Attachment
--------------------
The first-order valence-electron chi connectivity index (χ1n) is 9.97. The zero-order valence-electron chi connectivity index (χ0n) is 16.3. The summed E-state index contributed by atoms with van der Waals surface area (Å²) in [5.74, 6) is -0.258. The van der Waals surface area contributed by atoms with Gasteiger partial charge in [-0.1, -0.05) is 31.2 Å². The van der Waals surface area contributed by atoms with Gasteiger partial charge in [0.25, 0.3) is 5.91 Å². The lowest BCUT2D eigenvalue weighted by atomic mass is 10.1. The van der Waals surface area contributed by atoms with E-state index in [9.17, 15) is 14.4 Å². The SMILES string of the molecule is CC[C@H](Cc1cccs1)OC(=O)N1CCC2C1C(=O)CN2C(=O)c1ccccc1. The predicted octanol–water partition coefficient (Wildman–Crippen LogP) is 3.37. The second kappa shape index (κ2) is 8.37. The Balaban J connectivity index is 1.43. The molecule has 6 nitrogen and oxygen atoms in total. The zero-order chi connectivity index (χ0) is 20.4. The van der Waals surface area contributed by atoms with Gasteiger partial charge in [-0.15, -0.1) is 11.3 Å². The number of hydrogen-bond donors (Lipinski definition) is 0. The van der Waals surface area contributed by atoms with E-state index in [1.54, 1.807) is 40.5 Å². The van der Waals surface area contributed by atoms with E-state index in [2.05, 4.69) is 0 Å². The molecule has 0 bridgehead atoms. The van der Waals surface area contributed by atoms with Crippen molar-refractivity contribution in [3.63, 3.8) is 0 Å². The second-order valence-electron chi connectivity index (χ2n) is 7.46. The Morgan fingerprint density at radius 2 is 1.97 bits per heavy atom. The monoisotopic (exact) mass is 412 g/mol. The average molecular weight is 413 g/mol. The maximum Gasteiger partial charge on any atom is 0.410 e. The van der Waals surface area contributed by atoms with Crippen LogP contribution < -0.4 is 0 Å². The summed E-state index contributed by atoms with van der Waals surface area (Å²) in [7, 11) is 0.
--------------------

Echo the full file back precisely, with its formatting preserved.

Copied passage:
The first-order valence-electron chi connectivity index (χ1n) is 9.97. The zero-order valence-electron chi connectivity index (χ0n) is 16.3. The summed E-state index contributed by atoms with van der Waals surface area (Å²) in [5.74, 6) is -0.258. The van der Waals surface area contributed by atoms with Gasteiger partial charge in [-0.1, -0.05) is 31.2 Å². The van der Waals surface area contributed by atoms with Gasteiger partial charge in [0.25, 0.3) is 5.91 Å². The lowest BCUT2D eigenvalue weighted by atomic mass is 10.1. The van der Waals surface area contributed by atoms with E-state index in [9.17, 15) is 14.4 Å². The SMILES string of the molecule is CC[C@H](Cc1cccs1)OC(=O)N1CCC2C1C(=O)CN2C(=O)c1ccccc1. The predicted octanol–water partition coefficient (Wildman–Crippen LogP) is 3.37. The second kappa shape index (κ2) is 8.37. The Balaban J connectivity index is 1.43. The molecule has 6 nitrogen and oxygen atoms in total. The zero-order chi connectivity index (χ0) is 20.4. The van der Waals surface area contributed by atoms with Gasteiger partial charge in [-0.15, -0.1) is 11.3 Å². The number of hydrogen-bond donors (Lipinski definition) is 0. The van der Waals surface area contributed by atoms with E-state index in [1.54, 1.807) is 40.5 Å². The van der Waals surface area contributed by atoms with E-state index in [2.05, 4.69) is 0 Å². The molecule has 0 bridgehead atoms. The van der Waals surface area contributed by atoms with Crippen molar-refractivity contribution in [3.63, 3.8) is 0 Å². The second-order valence-electron chi connectivity index (χ2n) is 7.46. The Morgan fingerprint density at radius 2 is 1.97 bits per heavy atom. The monoisotopic (exact) mass is 412 g/mol. The average molecular weight is 413 g/mol. The maximum Gasteiger partial charge on any atom is 0.410 e. The van der Waals surface area contributed by atoms with Crippen LogP contribution < -0.4 is 0 Å². The summed E-state index contributed by atoms with van der Waals surface area (Å²) in [7, 11) is 0.